Skrinkle Haven Beach
The sandy, shingly beach of Skrinkle Haven, between Old Castle Head and Lydstep Point, lies south-east of Manorbier village.
It was off limits to the public for many years as it was situated beneath the firing arc of the Royal Artillery Range at Manorbier, and the Pembrokeshire National Park Coastal Footpath took an inland detour here to avoid the danger area. Anti-aircraft guns were fired from the range at drogue targets towed by Mosquito aircraft, and there were a few mishaps when inept gunners hit the ‘planes instead of the target. The army later fired ground-to-air missiles from here, with a wide sea area controlled by patrol boats while the firing was going on. Indeed, the military presence here goes back nearly a century, for airships operated from Manorbier Camp during World War One, carrying out photographic reconnaissance over the sea. Their operations were co-ordinated by the Hydrophone Station on Carn Llidi on St Davids Head. When the coastal path was established between the fifties and seventies, it had to leave the coast to head due north at Presipe Bay, going round to the east and rejoining the coast at Lydstep. But since the 1980s, when military activities at Manorbier wound down, it has been possible to walk the entire coast, and Skrinkle Haven has become a popular beach for all kinds of activities from family picnics, bathing, exploring rockpools and wildlife watching to more vigorous pursuits like surfing, coasteering and boating.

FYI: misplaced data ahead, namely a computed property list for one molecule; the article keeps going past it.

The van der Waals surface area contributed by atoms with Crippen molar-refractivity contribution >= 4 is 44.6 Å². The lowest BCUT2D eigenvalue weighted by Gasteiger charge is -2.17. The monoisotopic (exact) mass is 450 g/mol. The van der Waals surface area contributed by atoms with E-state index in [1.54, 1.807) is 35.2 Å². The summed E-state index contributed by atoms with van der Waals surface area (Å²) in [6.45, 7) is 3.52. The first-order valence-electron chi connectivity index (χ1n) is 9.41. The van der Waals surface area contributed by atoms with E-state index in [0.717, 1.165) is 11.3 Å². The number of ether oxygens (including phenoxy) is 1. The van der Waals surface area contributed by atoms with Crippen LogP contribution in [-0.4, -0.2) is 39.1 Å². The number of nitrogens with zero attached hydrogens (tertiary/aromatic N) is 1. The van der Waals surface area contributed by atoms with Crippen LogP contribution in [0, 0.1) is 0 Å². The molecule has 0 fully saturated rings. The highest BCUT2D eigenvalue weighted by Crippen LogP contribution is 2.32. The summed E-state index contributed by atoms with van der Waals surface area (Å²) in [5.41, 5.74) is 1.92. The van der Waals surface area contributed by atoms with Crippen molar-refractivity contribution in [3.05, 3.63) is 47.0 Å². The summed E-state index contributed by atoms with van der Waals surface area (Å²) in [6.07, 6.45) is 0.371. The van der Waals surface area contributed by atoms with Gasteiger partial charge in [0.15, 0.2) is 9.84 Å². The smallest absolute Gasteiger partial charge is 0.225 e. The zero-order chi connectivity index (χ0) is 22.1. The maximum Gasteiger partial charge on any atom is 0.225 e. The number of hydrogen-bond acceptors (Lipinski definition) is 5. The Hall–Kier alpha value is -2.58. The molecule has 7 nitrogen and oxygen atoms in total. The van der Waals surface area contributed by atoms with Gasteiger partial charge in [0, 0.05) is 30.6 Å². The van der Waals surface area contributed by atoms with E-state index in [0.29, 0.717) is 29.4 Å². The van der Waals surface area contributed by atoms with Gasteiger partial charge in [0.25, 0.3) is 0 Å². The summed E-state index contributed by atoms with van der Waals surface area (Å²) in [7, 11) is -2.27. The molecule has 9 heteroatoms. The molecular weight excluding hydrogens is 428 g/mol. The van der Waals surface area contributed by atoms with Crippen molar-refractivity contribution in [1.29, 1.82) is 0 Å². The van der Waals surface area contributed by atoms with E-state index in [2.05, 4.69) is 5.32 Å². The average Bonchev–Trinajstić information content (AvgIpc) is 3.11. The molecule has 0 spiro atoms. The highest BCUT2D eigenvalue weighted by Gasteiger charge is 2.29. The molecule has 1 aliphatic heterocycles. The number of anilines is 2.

Skrinkle Haven is of geological interest as it is at the junction between the Carboniferous Limestone and the Old Red Sandstone which characterise these cliffs, with their flat topped, steep sided contours.
Access to the beach is rather tricky as it is necessary to negotiate a long flight of steps, but the beach is pleasant and welcoming and there is a car park and a picnic area on the clifftop. At the eastern end of Skrinkle Haven is attractive Church Doors beach, a little cove where two high-arched caves in the sandstone cliffs resemble the doors of a church. The beaches are separated by a thin headland or ridge of limestone, which gives every appearance of having been built by man as a high wall between the two. At low water it is possible to go round the seaward end from one beach to the other, and there is also a route through a narrow and very slippery cave which pierces the ridge and ends up in a rock pool.
There are many blowholes, caves and deep chasms to be avoided along this stretch of coast where the rock strata is vertical. A short distance along the coast from Skrinkle Haven, at Lydstep Point, is an interesting geological feature - a flat-based bay into the cliffs which is one of the raised beaches cut into the shore when sea-level was around 20-feet higher than it is today. The rich flora and fauna here are aso worth seeing.